I think his description is kind of dead-on. This film was way weird but completely endearing. I saw it the same weekend that I saw Zodiac. It was my weekend of serial killer films. However, this couldn't have been any more different than the ultra serious Fincher flick. Everytime the film got too disturbing, Imamura would throw in some Chips type soundtrack music and everything was hunky dory.

The killer is a real charmer and beds many women along the way. He kills for the hell of it. He stuffs bodies into closets and then forgets about them. And, as Jim pointed out, there's some kinky sex going on in this film as well. Highly recommended.

Directed by Shohei Imamura

Monday, May 07, 2007


Jafar Panahi's films are the Iranian films that even Chris Larry would like if he gave them half a chance. His last film, 2003's Crimson Gold, is the Iranian Taxi Driver. His latest film will definitely end up high on my year-end list.

It is about a number of young women who are determined to see Iran play Bahrain in a World Cup qualifying match. Unfortunately for them, Iran forbids women from attending sporting events. So the most determined women and teenagers decide to dress as boys and attempt to sneak in. The film was actually shot during the game and the ensuing celebration in the streets.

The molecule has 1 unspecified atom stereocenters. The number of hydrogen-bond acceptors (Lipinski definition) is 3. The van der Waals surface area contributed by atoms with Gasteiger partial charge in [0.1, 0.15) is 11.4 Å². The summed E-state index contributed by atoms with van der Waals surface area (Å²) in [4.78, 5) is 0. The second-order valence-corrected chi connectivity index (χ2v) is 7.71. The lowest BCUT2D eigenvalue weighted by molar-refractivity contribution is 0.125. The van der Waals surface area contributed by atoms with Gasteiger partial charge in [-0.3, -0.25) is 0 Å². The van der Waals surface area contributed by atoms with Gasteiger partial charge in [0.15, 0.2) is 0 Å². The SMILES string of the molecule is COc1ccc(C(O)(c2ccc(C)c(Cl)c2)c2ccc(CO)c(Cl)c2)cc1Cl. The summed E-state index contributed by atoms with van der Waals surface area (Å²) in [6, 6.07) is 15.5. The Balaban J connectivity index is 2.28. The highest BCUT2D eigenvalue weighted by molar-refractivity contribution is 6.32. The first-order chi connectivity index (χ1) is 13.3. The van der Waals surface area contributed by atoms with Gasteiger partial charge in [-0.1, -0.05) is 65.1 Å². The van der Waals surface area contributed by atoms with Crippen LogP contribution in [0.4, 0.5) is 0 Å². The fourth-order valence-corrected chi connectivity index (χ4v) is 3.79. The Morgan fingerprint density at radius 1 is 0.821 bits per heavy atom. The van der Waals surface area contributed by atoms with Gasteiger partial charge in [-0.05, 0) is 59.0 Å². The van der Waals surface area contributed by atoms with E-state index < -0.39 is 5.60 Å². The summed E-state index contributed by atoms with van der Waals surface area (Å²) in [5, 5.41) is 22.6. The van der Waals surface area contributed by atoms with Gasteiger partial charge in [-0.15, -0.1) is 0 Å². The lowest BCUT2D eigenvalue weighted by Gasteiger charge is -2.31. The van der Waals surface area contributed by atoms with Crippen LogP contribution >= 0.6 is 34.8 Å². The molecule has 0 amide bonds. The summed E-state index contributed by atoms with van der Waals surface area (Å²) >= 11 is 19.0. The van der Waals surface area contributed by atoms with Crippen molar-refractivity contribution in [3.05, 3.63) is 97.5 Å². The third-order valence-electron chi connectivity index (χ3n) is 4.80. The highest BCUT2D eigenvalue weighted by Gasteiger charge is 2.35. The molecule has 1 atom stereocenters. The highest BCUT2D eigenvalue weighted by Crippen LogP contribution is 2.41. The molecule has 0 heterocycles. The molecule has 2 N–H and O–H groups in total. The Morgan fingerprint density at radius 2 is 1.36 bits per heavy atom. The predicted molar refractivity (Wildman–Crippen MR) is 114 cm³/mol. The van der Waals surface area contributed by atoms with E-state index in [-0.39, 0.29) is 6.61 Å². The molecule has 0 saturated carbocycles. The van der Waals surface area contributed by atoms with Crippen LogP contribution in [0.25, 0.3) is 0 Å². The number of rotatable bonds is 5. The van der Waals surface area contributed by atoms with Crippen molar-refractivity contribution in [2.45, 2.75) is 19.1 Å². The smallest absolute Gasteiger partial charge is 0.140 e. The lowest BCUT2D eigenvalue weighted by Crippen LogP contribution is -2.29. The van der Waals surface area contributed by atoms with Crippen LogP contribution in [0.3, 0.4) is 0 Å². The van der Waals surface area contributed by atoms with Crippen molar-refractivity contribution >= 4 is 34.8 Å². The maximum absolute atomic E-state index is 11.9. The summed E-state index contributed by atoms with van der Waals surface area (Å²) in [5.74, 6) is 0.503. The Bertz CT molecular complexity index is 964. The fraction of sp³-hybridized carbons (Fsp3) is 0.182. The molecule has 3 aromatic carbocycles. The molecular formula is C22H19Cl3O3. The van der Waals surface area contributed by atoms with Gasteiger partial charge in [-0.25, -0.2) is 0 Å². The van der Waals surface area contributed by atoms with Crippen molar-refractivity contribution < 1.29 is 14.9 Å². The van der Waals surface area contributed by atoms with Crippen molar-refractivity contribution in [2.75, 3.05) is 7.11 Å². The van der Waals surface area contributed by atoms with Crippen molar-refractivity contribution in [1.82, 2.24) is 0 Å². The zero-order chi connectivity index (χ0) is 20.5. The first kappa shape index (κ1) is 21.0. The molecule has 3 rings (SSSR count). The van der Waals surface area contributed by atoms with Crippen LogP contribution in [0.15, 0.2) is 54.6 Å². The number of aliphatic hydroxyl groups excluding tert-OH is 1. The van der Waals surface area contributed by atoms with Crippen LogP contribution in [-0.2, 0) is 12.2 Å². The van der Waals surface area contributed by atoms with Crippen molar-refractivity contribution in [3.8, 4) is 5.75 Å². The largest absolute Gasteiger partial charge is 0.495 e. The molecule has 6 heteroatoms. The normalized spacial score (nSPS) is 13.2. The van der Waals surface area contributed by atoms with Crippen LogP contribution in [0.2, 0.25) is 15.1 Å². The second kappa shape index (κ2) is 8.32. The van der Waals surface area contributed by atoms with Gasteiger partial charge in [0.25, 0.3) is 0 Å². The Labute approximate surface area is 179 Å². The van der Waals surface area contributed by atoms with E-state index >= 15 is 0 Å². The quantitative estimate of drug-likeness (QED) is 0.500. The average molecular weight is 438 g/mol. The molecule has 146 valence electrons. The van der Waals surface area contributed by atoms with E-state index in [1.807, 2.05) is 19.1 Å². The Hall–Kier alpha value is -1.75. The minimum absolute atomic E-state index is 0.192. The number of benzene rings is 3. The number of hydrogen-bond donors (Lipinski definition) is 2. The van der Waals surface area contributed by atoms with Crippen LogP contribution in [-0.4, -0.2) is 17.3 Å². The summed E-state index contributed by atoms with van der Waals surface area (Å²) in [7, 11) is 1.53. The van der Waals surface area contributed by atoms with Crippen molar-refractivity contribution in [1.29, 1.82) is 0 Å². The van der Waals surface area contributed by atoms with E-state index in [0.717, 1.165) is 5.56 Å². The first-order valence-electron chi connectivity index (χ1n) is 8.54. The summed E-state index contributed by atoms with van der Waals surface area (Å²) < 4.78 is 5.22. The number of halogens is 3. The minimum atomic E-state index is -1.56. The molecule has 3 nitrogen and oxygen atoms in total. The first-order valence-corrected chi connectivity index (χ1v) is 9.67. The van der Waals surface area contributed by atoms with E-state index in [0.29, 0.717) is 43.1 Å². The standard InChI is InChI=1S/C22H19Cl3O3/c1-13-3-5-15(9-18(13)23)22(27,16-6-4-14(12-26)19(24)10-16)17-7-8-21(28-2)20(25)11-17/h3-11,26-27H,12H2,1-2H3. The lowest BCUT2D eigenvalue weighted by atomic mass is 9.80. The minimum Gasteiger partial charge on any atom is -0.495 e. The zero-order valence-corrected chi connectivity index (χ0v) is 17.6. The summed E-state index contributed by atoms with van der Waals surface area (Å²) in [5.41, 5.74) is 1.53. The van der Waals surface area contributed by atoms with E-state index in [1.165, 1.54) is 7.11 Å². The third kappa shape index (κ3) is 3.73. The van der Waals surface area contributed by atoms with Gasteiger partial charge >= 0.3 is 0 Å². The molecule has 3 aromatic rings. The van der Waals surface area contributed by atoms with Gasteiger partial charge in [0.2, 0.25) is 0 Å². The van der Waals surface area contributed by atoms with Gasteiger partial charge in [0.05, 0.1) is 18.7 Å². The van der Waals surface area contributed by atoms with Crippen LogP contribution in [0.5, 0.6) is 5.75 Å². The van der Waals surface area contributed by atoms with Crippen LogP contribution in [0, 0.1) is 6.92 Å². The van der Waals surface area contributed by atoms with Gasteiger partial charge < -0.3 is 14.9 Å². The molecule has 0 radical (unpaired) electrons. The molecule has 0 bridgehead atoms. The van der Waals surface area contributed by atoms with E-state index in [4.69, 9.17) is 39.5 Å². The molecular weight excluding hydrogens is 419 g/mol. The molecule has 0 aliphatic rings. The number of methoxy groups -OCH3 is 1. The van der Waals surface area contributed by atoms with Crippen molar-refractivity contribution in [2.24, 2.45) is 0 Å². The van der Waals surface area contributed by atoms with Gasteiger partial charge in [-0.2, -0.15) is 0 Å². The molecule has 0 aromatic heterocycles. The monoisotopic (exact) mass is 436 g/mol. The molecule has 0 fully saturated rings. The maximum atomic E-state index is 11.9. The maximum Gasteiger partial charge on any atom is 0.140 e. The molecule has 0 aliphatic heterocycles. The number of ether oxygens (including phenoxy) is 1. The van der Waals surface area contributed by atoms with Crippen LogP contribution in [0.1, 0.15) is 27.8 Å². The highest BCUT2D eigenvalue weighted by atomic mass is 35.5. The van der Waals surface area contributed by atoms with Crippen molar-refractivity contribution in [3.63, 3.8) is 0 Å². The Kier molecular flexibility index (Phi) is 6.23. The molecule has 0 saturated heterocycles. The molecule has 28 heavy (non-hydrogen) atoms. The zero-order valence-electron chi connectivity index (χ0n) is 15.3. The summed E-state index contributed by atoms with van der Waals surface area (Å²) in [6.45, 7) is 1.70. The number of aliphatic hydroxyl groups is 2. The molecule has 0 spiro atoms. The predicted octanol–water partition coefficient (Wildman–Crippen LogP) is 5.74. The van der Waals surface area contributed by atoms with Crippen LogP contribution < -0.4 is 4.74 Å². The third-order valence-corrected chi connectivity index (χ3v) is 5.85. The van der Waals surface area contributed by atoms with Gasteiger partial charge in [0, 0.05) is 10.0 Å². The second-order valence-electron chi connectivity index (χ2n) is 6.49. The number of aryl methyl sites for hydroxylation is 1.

The majority of the film takes place in a temporary holding pen (right next to an entrance gate to a section of the stadium) for all the females caught trying to watch the game as the bored soldiers watching over them. There are attempted escapes, debates about Islamic law and soccer stats, pleading by the girls for some play by play updates from the young soldiers.

What seems like just an entertaining movie is also, of course, a sly indictment on the repressive Iranian government. But who cares about that serious stuff when there are great moments of slapstick like the one in which one of the teenagers tries to elude a soldier on a trip to the bathroom in an attempt to see more of the game?

Directed by Jafar Panahi
2006, Year of U.S. Release 2007
Quad Cinemas

Sunday, May 06, 2007